Sunday, August 7, 2011
For Some Arab Autocrats, The Goodbyes Are Longer
By Warren Strobel
At a press conference on Thursday, Secretary of State Hillary Clinton spoke at length about the Syrian government's brutal crackdown on protesters. But she was suddenly reticent when a reporter asked directly whether Syria's leader should leave power. "I think I've said all I can say," Clinton said. "I come from the school that actions speak louder than words." There have been words aplenty on Syria from the podia at the White House and State Department in recent weeks, as the regime of Syrian President Bashar al-Assad has intensified efforts to snuff out a dogged anti-government movement.
But a demand that Assad immediately leave power in Damascus has not been among them-in stark contrast to the position Washington adopted with other embattled Arab autocrats, namely Egypt's Hosni Mubarak (toppled in February) and Libya's Muammar Gaddafi (still there). The Obama administration's cautious use of language is more than a rhetorical curiosity. It has left some observers questioning where Washington really stands on Assad, dashed for now the hopes of Syria's still-nascent opposition, and highlighted how all Arab revolutions are not equal-at least in US policymakers' calculations.
At bottom, the White House hasn't demanded Assad's ouster because it has no means to enforce such an edict, analysts and former US officials say. Gripped by financial crisis, Washington has neither the spare firepower to topple the Assad government by force; the leverage years of military-to-military ties gave it in Egypt; or the international alliance that supported airstrikes on Gaddafi's pillars of power. Demanding that a leader go "is said when the regime is about ready to collapse," said Andrew Tabler of the Washington Institute for Near East Policy think tank, and author of a forthcoming book on Syria. "This is going to be a slow-motion train wreck.
Officials within the Obama administration who favor a cautious stance argue "if we say that (Assad must go), and the death toll goes up, don't we look really weak?" said a former US official with close administration ties. "At the end of the day what can we do? We're not going to bomb him," said the former official, who requested anonymity.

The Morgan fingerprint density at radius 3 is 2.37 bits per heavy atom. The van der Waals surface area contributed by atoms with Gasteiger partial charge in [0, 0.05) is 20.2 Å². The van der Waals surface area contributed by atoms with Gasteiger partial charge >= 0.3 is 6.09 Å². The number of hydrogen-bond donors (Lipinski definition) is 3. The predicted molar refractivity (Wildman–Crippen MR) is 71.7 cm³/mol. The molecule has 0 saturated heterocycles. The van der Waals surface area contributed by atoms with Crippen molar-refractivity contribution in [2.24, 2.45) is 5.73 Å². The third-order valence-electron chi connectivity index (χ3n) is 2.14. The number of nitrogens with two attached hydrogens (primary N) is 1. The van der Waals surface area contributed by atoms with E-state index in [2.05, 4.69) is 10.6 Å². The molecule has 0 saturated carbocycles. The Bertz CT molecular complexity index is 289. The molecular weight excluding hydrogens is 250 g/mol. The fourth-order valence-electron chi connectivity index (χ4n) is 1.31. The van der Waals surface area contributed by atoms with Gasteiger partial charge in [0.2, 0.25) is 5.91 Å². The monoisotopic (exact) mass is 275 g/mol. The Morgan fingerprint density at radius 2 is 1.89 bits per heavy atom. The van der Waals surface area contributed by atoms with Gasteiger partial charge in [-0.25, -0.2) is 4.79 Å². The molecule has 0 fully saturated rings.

Not that the administration hasn't hardened its policy toward Assad, especially since Sunday, as Syrian tanks and security forces have besieged the city of Hama, killing an estimated 300 people. But it's done so over the last three months in carefully- painfully, some might say-calibrated rachetings up of rhetoric and economic sanctions. In a major Middle East speech May 19, President Barack Obama suggested he still saw some hope for the Syrian leader he once tried to court, saying Assad must "lead that transition (to democracy), or get out of the way.
But a month later, as the crisis deepened, then-Defense Secretary Robert Gates said Assad's legitimacy was "open to question." Just two days later, on June 12, the White House declared that his legitimacy as a leader had, indeed, evaporated. On Tuesday, the White House crept even closer to the point of no return, without quite getting there: "Syria would be a better place without President Assad," spokesman Jay Carney said. The administration is also preparing sanctions on Syria's oil and gas sectors, which Tabler said account for between a quarter and a third of the government's revenue.
Such sanctions, experts say, are unlikely to have a major impact unless Europe, which purchases most of Syria's energy exports, participates muscularly. At a deeper level, the administration's hesitance to say a final goodbye to Assad appears rooted in fears about what comes next in a geographically vital nation with ethnic and confessional fault lines. Those fears likely have been reinforced by the scene in Libya, where the opposition, embraced first by some European governments and then by the United States, has failed to dislodge Gaddafi and is now divided into squabbling factions.
All of which leaves the impression that Obama and Clinton are not averse to Assad staying longer, if only just a little, while a smoother transition can be arranged. Others say the lesson of Libya is different, showing the danger that if the international community waits too long to act, it invites chaos. Libya proves "that if you procrastinate long enough, things start unraveling and the naysayers' arguments become reality," the former official said.- Reuters
This analysis was published in The Kuwait Times on 07/08/2011